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Footprints: Marine turned teacher countering Trump’s rhetoric

Updated August 05, 2016

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Atif, pictured with his family outside their home on the fourth of July, canvasses the state of Virginia in a bid to combat the vitriol directed towards American Muslims in the US election 2016. — Photo by writer
Atif, pictured with his family outside their home on the fourth of July, canvasses the state of Virginia in a bid to combat the vitriol directed towards American Muslims in the US election 2016. — Photo by writer

VIRGINIA: November 8, 2016 will be a historic day for America. While everyone is on the edge of their seats to find out which candidate will win the presidential election, 38-year-old Atif Qarni goes door-to-door in counties across swing-state Virginia, canvassing for Democratic nominee Hillary Clinton — the first woman in US history to achieve this status.

Qarni is unwilling to sit quietly at home, and heads out twice a month with the goal of reaching out to 500 homes. As an American Muslim of Pakistani heritage, he is fighting to preserve American values such as freedom, democracy and equality from Republican nominee Donald Trump who poses a serious threat to all that America stands for.

“It has been a crazy year with Trump running. So, I’m working hard to make sure he doesn’t get elected,” says Qarni, a resident of Manassas, Virginia.

Atif Qarni in military uniform on a  vehicle in Iraq. ─Photo courtesy Atif Qarni
Atif Qarni in military uniform on a vehicle in Iraq. ─Photo courtesy Atif Qarni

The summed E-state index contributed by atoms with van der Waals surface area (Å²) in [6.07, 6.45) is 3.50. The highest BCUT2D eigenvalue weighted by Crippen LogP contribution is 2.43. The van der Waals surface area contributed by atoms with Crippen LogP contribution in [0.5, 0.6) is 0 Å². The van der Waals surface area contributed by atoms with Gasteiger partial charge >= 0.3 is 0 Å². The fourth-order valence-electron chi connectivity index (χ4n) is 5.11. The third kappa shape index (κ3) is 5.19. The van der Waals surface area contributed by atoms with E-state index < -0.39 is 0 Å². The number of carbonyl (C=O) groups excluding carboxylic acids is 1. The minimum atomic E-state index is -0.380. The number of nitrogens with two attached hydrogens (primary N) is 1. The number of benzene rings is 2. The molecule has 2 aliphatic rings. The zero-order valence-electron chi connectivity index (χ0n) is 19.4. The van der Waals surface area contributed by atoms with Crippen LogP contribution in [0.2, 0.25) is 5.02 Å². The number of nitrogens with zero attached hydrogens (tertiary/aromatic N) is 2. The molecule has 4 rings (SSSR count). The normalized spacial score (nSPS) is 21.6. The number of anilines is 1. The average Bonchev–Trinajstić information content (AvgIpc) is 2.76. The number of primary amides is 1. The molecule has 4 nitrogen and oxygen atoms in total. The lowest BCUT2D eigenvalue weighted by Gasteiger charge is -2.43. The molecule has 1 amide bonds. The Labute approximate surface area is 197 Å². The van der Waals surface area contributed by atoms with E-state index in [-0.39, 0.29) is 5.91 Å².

Qarni isn’t the only one speaking out. Khizr Khan, father of former US Army Captain Humayun Khan who was killed in Iraq in 2004, spoke at the Democratic National Convention and questioned Trump’s credibility by asking if he had ever read the US constitution.

“Trump consistently smears the character of Muslims, he disrespects other minorities … he vows to build walls and ban us from this country,” Khan had said.

The US election 2016 has brought Muslims at the forefront of the political debate. In the wake of several terrorist attacks on US soil, Trump called for a ban on Muslims entering the country, surveillance of mosques, and a registry questioning their loyalty.



I care about the US. I care about my Pakistani heritage. I care about my religion. I feel all of that is under attack.

Atif Qarni

Robert McCaw, government affairs manager for the Council on American-Islamic Relations, a Washington-based Muslim advocacy group, says Trump might just be bluffing. “If he becomes president it remains to be seen how some of these proposals would be publicly stomached. The majority of Americans do not want to see Muslims or any other religious minority spied on or exiled overseas.”

Qarni’s parents immigrated to the US from Karachi when he was 10 years old. Growing up in a multicultural society, he believes he has many identities — Muslim, Pakistani, and a proud American.

And Trump has attacked all these on the campaign trail. Like many other American Muslims, Qarni feels the heat in this election: “I care about the US. I care about my Pakistani heritage. I care about my religion. I feel all of that is under attack.”